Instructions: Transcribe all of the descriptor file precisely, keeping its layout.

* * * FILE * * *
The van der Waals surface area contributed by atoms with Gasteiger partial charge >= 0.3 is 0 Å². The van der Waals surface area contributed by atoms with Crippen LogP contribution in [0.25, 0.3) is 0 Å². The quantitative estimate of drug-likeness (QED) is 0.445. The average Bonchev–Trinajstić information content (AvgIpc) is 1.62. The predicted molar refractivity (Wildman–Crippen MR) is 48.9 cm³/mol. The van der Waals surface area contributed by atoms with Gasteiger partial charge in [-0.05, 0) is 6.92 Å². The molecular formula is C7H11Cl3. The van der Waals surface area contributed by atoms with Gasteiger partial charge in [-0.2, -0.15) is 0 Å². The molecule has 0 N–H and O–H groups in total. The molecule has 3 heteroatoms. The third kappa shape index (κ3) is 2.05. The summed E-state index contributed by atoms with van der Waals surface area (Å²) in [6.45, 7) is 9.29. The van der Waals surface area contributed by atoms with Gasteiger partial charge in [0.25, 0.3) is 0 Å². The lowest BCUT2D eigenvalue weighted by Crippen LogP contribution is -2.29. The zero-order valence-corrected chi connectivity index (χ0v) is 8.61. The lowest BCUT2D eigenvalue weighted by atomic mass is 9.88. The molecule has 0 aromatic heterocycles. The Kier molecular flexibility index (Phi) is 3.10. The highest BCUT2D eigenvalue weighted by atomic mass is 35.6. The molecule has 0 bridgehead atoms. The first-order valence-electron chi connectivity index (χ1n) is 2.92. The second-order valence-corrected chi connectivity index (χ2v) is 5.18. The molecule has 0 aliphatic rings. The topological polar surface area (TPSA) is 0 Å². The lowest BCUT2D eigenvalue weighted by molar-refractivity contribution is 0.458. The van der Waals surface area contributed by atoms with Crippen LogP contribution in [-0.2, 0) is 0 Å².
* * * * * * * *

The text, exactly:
The van der Waals surface area contributed by atoms with Gasteiger partial charge >= 0.3 is 0 Å². The van der Waals surface area contributed by atoms with Crippen LogP contribution in [0.25, 0.3) is 0 Å². The quantitative estimate of drug-likeness (QED) is 0.445. The average Bonchev–Trinajstić information content (AvgIpc) is 1.62. The predicted molar refractivity (Wildman–Crippen MR) is 48.9 cm³/mol. The van der Waals surface area contributed by atoms with Gasteiger partial charge in [-0.05, 0) is 6.92 Å². The molecular formula is C7H11Cl3. The van der Waals surface area contributed by atoms with Gasteiger partial charge in [-0.2, -0.15) is 0 Å². The molecule has 0 N–H and O–H groups in total. The molecule has 3 heteroatoms. The third kappa shape index (κ3) is 2.05. The summed E-state index contributed by atoms with van der Waals surface area (Å²) in [6.45, 7) is 9.29. The van der Waals surface area contributed by atoms with Gasteiger partial charge in [0.25, 0.3) is 0 Å². The lowest BCUT2D eigenvalue weighted by Crippen LogP contribution is -2.29. The zero-order valence-corrected chi connectivity index (χ0v) is 8.61. The lowest BCUT2D eigenvalue weighted by atomic mass is 9.88. The molecule has 0 aromatic heterocycles. The Kier molecular flexibility index (Phi) is 3.10. The highest BCUT2D eigenvalue weighted by atomic mass is 35.6. The molecule has 0 bridgehead atoms. The first-order valence-electron chi connectivity index (χ1n) is 2.92. The second-order valence-corrected chi connectivity index (χ2v) is 5.18. The molecule has 0 aliphatic rings. The topological polar surface area (TPSA) is 0 Å². The lowest BCUT2D eigenvalue weighted by molar-refractivity contribution is 0.458. The van der Waals surface area contributed by atoms with Crippen LogP contribution in [-0.2, 0) is 0 Å².